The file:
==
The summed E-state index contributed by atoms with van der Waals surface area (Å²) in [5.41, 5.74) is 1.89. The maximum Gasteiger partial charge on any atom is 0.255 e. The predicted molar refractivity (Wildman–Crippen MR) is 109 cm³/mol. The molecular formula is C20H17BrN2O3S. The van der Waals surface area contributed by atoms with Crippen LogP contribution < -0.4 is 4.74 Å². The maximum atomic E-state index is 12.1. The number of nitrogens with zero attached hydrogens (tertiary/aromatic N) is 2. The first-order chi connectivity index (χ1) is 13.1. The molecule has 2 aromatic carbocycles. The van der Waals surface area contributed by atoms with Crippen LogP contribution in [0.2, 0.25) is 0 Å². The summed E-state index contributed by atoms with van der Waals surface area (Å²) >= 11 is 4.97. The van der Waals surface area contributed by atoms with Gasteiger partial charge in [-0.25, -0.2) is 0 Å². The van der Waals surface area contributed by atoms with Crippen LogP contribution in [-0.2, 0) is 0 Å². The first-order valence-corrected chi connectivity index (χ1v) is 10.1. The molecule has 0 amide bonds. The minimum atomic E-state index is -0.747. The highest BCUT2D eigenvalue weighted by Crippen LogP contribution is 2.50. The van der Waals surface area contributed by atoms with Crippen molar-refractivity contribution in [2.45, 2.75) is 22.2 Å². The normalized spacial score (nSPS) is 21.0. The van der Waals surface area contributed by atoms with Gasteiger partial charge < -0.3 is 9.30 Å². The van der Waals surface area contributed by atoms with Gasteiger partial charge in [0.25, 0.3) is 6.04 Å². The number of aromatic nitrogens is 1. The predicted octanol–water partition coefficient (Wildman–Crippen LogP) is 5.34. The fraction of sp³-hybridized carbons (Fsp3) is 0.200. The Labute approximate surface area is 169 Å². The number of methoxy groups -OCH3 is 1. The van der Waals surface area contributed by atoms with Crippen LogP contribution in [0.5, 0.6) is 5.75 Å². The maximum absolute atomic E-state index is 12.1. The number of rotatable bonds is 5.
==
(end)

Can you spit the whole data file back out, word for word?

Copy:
The summed E-state index contributed by atoms with van der Waals surface area (Å²) in [5.41, 5.74) is 1.89. The maximum Gasteiger partial charge on any atom is 0.255 e. The predicted molar refractivity (Wildman–Crippen MR) is 109 cm³/mol. The molecular formula is C20H17BrN2O3S. The van der Waals surface area contributed by atoms with Crippen LogP contribution < -0.4 is 4.74 Å². The maximum atomic E-state index is 12.1. The number of nitrogens with zero attached hydrogens (tertiary/aromatic N) is 2. The first-order chi connectivity index (χ1) is 13.1. The molecule has 2 aromatic carbocycles. The van der Waals surface area contributed by atoms with Crippen LogP contribution in [0.2, 0.25) is 0 Å². The summed E-state index contributed by atoms with van der Waals surface area (Å²) >= 11 is 4.97. The van der Waals surface area contributed by atoms with Gasteiger partial charge in [-0.25, -0.2) is 0 Å². The van der Waals surface area contributed by atoms with Crippen LogP contribution in [-0.2, 0) is 0 Å². The first-order valence-corrected chi connectivity index (χ1v) is 10.1. The molecule has 0 amide bonds. The minimum atomic E-state index is -0.747. The highest BCUT2D eigenvalue weighted by Crippen LogP contribution is 2.50. The van der Waals surface area contributed by atoms with Crippen molar-refractivity contribution in [2.45, 2.75) is 22.2 Å². The normalized spacial score (nSPS) is 21.0. The van der Waals surface area contributed by atoms with Gasteiger partial charge < -0.3 is 9.30 Å². The van der Waals surface area contributed by atoms with Gasteiger partial charge in [0.25, 0.3) is 6.04 Å². The number of aromatic nitrogens is 1. The predicted octanol–water partition coefficient (Wildman–Crippen LogP) is 5.34. The fraction of sp³-hybridized carbons (Fsp3) is 0.200. The Labute approximate surface area is 169 Å². The number of methoxy groups -OCH3 is 1. The van der Waals surface area contributed by atoms with Crippen LogP contribution in [0.5, 0.6) is 5.75 Å². The maximum absolute atomic E-state index is 12.1. The number of rotatable bonds is 5.